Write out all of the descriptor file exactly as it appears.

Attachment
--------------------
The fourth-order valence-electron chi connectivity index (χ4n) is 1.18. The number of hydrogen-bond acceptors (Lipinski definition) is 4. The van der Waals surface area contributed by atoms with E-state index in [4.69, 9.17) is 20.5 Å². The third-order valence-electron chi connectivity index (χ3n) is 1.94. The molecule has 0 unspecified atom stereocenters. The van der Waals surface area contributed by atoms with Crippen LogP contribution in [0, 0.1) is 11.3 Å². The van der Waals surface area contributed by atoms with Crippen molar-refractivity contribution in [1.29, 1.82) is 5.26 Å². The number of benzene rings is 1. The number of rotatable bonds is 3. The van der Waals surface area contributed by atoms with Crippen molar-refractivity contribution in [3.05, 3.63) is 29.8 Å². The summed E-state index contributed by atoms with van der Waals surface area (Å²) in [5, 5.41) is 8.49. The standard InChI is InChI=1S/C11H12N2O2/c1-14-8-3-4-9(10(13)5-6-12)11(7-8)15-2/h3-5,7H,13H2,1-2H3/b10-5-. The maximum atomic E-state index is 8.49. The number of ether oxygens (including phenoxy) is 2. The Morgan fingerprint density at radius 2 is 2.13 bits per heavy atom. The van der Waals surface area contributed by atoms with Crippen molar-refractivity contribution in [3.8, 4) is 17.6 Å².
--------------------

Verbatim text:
The fourth-order valence-electron chi connectivity index (χ4n) is 1.18. The number of hydrogen-bond acceptors (Lipinski definition) is 4. The van der Waals surface area contributed by atoms with E-state index in [4.69, 9.17) is 20.5 Å². The third-order valence-electron chi connectivity index (χ3n) is 1.94. The molecule has 0 unspecified atom stereocenters. The van der Waals surface area contributed by atoms with Crippen LogP contribution in [0, 0.1) is 11.3 Å². The van der Waals surface area contributed by atoms with Crippen molar-refractivity contribution in [1.29, 1.82) is 5.26 Å². The number of benzene rings is 1. The number of rotatable bonds is 3. The van der Waals surface area contributed by atoms with Crippen molar-refractivity contribution in [3.05, 3.63) is 29.8 Å². The summed E-state index contributed by atoms with van der Waals surface area (Å²) in [5, 5.41) is 8.49. The standard InChI is InChI=1S/C11H12N2O2/c1-14-8-3-4-9(10(13)5-6-12)11(7-8)15-2/h3-5,7H,13H2,1-2H3/b10-5-. The maximum atomic E-state index is 8.49. The number of ether oxygens (including phenoxy) is 2. The Morgan fingerprint density at radius 2 is 2.13 bits per heavy atom. The van der Waals surface area contributed by atoms with Crippen molar-refractivity contribution in [3.8, 4) is 17.6 Å².